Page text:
4. Sand the touchup paint until smooth and level with the surrounding area.
5. Apply a layer of clear coat, and let it dry for 10 minutes. Apply another layer of clear coat and wait an hour to let it dry completely.
6. Sand the area with fine-grit sandpaper and apply the polishing compound. Dab a small amount on a clean cloth and apply it circularly to smooth the area.
7. Apply car wax to the painted area to make it shine and protect the paint.
If you don’t have the time to fix the scratches on your car, visit your local auto body repair shop.
Spring tune-up essentials
After a long, cold winter, spring is in the air. This means giving your car a little TLC before cruising in the sunshine is time. Ensuring everything is in tip-top shape before hitting the road can help avoid costly breakdowns. Here are eight essential spring tune-up tasks.
1. Battery. Most batteries last five to seven years. However, cold winters are notoriously hard on batteries. With warm weather on the horizon, ask your mechanic to check the condition of yours.
2. Windshield wipers. Ice, snow, and freezing temperatures can take a toll on your wiper blades. Therefore, when the weather warms up, it’s a good idea to check your blades for signs of wear and replace them if necessary.
3. Tires. If you installed winter tires on your vehicle, now’s the time to have them swapped out for summer ones. The rubber treading on winter tires wears out faster in warm conditions. If your car is equipped with all-season tires, inspect them for tread wear, cracking, or other signs of damage and replace them if necessary.
4. Hoses and belts. Harsh winter weather can affect the life of your car’s hoses and belts. It’s best to have them inspected by a trusted mechanic for cracks, leaks, fraying, and stretching to ensure they’re ready to go the distance this spring.
5. Filters. Ask your mechanic to look at your vehicle’s engine and cabin filters and replace them if needed. A dirty cabin filter can cause your air conditioning system to malfunction; a dirty engine filter can put undue stress on your engine.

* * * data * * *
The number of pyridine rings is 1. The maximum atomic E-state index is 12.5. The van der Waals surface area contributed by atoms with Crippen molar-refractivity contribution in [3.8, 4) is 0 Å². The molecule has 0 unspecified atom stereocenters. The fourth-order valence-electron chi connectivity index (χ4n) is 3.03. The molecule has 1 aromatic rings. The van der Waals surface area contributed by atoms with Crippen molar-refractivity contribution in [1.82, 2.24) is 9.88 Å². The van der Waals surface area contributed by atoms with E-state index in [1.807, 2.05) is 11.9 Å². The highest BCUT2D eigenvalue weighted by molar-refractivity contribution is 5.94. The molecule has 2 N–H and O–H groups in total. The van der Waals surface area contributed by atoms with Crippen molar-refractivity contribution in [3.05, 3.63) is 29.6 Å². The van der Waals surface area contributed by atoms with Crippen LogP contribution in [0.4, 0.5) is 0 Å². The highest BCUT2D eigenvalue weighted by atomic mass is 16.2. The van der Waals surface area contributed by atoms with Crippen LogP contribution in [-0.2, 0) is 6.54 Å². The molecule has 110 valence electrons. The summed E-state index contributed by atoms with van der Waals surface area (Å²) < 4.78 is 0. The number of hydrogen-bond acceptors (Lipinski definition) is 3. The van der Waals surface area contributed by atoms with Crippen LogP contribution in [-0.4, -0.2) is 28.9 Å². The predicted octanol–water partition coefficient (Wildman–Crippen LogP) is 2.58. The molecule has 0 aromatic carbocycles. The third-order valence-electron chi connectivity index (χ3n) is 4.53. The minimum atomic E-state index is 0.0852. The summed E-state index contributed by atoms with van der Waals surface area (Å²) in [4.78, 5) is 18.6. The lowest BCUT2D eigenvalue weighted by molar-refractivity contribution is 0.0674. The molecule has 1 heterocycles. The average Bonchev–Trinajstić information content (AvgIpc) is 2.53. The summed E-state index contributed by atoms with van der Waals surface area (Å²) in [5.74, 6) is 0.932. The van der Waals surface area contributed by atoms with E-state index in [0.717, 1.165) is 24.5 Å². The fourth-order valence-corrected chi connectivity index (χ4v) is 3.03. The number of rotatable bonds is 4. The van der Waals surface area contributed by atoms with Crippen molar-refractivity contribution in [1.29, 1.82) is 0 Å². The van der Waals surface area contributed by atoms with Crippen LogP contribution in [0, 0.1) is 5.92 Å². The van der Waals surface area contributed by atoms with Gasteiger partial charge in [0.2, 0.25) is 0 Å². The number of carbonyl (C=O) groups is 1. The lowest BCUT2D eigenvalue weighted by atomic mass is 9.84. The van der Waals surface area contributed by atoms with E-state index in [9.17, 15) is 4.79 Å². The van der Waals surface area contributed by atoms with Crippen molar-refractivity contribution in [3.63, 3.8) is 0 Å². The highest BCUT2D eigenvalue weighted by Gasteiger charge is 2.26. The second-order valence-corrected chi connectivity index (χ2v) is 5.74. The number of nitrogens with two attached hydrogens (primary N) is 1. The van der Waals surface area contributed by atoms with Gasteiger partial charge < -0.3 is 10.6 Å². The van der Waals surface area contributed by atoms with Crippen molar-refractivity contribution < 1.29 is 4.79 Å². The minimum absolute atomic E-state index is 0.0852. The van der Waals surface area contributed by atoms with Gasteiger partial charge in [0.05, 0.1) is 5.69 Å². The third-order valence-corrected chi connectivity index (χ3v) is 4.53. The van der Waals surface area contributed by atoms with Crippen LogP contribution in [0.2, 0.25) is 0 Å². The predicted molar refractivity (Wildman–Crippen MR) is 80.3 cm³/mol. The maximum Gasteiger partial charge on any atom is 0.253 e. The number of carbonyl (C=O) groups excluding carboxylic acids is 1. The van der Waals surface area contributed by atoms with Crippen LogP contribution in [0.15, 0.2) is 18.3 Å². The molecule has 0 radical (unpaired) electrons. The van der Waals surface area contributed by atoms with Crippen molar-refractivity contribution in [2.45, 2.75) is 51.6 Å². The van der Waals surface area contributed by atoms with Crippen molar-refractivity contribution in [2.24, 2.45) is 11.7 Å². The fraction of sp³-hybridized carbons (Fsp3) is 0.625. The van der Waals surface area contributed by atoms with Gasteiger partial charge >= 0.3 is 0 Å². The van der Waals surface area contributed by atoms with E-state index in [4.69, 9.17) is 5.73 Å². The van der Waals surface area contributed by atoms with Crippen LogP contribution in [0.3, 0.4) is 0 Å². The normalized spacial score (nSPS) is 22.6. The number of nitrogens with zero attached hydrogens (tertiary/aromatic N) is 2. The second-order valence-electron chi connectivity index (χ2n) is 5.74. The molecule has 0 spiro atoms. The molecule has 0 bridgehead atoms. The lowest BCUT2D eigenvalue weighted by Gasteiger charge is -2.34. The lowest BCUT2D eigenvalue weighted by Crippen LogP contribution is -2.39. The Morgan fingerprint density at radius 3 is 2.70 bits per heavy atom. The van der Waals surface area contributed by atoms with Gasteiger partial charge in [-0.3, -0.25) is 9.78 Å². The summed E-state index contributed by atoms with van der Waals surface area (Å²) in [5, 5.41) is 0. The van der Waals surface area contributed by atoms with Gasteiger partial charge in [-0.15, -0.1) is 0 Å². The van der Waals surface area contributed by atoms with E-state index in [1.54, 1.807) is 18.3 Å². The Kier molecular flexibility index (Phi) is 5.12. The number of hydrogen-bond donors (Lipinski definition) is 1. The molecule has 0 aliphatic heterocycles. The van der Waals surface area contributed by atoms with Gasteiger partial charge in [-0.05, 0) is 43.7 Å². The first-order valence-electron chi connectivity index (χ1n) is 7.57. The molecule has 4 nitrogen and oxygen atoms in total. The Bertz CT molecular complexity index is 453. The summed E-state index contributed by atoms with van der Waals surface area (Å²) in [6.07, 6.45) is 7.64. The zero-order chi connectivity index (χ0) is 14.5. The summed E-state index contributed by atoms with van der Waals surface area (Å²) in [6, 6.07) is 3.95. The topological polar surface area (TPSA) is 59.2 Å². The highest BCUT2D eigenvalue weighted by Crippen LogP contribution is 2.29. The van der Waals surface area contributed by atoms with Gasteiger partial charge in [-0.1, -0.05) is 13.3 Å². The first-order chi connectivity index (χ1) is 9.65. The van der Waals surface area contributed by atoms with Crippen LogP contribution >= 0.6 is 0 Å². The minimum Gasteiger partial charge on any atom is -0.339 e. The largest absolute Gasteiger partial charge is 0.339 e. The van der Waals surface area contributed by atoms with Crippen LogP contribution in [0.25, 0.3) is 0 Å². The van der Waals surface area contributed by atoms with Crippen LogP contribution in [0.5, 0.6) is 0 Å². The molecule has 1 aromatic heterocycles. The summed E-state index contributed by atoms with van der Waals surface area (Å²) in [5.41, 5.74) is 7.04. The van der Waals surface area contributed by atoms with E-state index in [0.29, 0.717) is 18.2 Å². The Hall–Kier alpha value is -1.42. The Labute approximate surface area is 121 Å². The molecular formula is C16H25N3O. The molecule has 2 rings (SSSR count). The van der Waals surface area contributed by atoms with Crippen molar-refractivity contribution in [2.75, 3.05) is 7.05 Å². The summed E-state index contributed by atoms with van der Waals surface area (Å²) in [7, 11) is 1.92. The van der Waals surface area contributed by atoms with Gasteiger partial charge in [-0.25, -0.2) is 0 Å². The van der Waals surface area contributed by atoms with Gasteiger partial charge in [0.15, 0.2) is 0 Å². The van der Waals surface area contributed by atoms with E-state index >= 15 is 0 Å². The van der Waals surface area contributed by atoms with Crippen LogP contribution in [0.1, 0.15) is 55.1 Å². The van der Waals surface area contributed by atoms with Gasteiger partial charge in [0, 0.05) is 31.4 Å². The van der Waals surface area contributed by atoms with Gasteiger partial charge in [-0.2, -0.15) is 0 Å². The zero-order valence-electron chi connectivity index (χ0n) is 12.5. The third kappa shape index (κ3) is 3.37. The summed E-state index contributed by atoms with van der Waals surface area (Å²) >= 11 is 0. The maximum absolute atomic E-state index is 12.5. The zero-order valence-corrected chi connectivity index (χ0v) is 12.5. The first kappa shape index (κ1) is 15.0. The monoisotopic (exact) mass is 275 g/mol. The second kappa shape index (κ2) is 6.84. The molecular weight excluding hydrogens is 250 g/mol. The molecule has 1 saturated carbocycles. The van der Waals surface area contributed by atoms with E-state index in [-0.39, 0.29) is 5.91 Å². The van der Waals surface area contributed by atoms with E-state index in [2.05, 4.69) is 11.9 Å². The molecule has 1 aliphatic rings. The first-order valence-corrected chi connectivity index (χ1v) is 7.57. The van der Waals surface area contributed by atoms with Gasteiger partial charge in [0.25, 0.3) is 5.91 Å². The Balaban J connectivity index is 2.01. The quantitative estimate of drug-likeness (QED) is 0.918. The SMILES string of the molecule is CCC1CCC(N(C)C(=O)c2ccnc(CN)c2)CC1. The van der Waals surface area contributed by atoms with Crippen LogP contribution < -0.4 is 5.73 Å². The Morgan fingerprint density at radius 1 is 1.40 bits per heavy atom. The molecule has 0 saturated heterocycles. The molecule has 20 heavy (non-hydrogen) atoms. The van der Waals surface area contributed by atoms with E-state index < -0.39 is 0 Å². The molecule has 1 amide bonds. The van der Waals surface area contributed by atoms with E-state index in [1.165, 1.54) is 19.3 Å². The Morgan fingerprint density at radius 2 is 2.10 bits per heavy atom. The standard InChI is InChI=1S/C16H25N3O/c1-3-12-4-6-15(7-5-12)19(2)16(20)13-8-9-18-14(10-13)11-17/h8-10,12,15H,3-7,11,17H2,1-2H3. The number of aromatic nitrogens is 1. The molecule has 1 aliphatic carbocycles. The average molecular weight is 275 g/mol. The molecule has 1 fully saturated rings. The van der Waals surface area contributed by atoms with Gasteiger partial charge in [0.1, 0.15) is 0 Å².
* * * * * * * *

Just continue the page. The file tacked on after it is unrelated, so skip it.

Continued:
6. Brakes. Don’t wait for something to go wrong before getting your brakes checked. Have the pads and rotors professionally inspected to keep them in good working condition.
7. Lights. When you take your car in for a spring tune-up, have the mechanic check the turn signal bulbs, brake lights, headlights, marker lights, and daytime running lights.
8. Fluids. Several fluids must be changed when you go through your spring tune-up routine. For example, the engine oil, power steering fluid, brake, transmission fluids, coolant, and windshield washer fluid should all be checked and topped up as necessary.
When you’re ready to get a spring tune-up for your vehicle, contact a local mechanic to get the job done right and keep you safe on the road.
Why you shouldn’t drive around with a chipped windshield
A chipped windshield can happen anywhere at any time. You may think a little star-shaped chip is nothing to worry about. However, driving with a chipped wind¬shield can lead to some significant problems and safety concerns.
Chips can lead to cracks
Driving with a chipped windshield on rough roads or through potholes will cause the windshield to vibrate, and the tiny chip can turn into a large crack. Temperature fluctuations caused by air conditioners on hot days also cause the glass to expand and contract, worsening the cracks in your windshield.
Chips can limit your vision